In language that is hedged by Sorenson so as to cause the reader to feel that the scriptural record as it stands is not self-explanatory and that the reader needs Sorenson to guide him through the complexities of Mormon’s meanings, Sorenson writes (p280): “Let’s now look very carefully at some statements about metals in the Nephite volume But we must not let our preconceptions about the text stand in the way of gaining understanding.” He then goes on to outline Nephi’s history of metallurgy, suggesting that “Nephi could have known the basics of the processes, but he probably did not control the full repertoire of skills” (p281), then quotes: “And I did teach my people to build buildings, and to work in all manner of wood, and of iron, and of copper, and of brass, and of steel, and of gold, and of silver, and of precious ores, which were in great abundance” (2 Nephi 5:15), then adds: 
    “This is an impressive list. Unfortunately, the language leaves us uncertain what the Nephites did with these substances. We could infer that practical as well as decorative use was made of some of these (regarding precious things). If so utility soon took second place.”
    First of all, “utility” is defined as “state of being useful or beneficial. ”It should be kept in mind the context in which Nephi is writing. They just migrated to a new, virgin area, escaping from his older brothers and the sons of Ishmael who threatened his life. So he starts out by making “many swords” (2 Nephi 5:14), following that, they built a temple (2 Nephi 5:16), and Nephi says he “did cause my people to be industrious, and to labor with their hands” (2 Nephi 5:17). And in the very verse Sorenson quoted, but left out, the first part, Nephi says, “I did teach my people to build buildings…” (2 Nephi 5:15).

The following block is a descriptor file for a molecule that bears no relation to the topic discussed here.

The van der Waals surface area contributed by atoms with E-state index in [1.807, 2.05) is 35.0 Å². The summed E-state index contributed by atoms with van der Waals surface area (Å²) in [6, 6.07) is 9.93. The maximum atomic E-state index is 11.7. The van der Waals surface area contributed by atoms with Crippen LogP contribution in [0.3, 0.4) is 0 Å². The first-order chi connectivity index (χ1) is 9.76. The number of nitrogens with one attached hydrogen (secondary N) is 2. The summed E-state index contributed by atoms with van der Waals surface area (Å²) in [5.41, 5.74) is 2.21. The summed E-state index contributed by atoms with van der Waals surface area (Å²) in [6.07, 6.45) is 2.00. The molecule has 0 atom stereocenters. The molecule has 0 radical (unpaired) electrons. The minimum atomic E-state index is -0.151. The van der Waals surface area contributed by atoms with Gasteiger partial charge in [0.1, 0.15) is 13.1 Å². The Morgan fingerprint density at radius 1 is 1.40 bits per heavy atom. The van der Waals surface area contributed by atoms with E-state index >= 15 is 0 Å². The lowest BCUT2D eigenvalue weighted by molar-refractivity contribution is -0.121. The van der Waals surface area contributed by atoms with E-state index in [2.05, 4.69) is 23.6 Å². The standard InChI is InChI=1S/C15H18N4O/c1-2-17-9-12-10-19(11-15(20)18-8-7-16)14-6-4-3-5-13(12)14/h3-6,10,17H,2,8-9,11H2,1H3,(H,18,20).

Now, how on earth can any intelligent being not know that 1) Nephi taught his people to build buildings, and 2) he taught his people to work in several different and unrelated mediums, and then conclude that “Unfortunately, the language leaves us uncertain what the Nephites did with these substances” and then add that “utility soon took second place.”
    What is more utilitarian (useful and beneficial) than building buildings and making weapons for defense?
    This is the person, and type of thinking and writing, we should use as a source material to say that metallurgy existed in Mesoamerica prior to when all the experts claim it did not?
(See the next post, “Metallurgy Did Not Exist in Mesoamerica Prior to 600 B.C. – Part IV,“ to see how far theorists go to try and bend the facts presented in the scriptural record to maintain their erroneous beliefs, paradigms and models)


  1. I'm confused. I keep seeing 600bc then it switches to 600ad. I think it should be 600ad. Title says 600ad but then the title of the next one is 600bc.

  2. You wrote: "referencing, you guessed it, his own work of: John L. Sorenson, Metals and Metallurgy Relating to the book of Moron Text, FARMS, Provo, 1992."

    I can understand you might think that Sorenson is a Moron.. but I am quite sure you meant to say.. Book of Mormon. LOL

  3. Del, you are doing a fantastic job, but you need someone proofreading for you.

  4. Sorry about that. For the past week plus we have been traveling and started this series at the same time. Didn't have time to proof read a couple of days. Will do better the rest of the trip.

  5. Mr.Nirom: During my earlier life in psychology, we used to call that a "Freudian Slip"... :)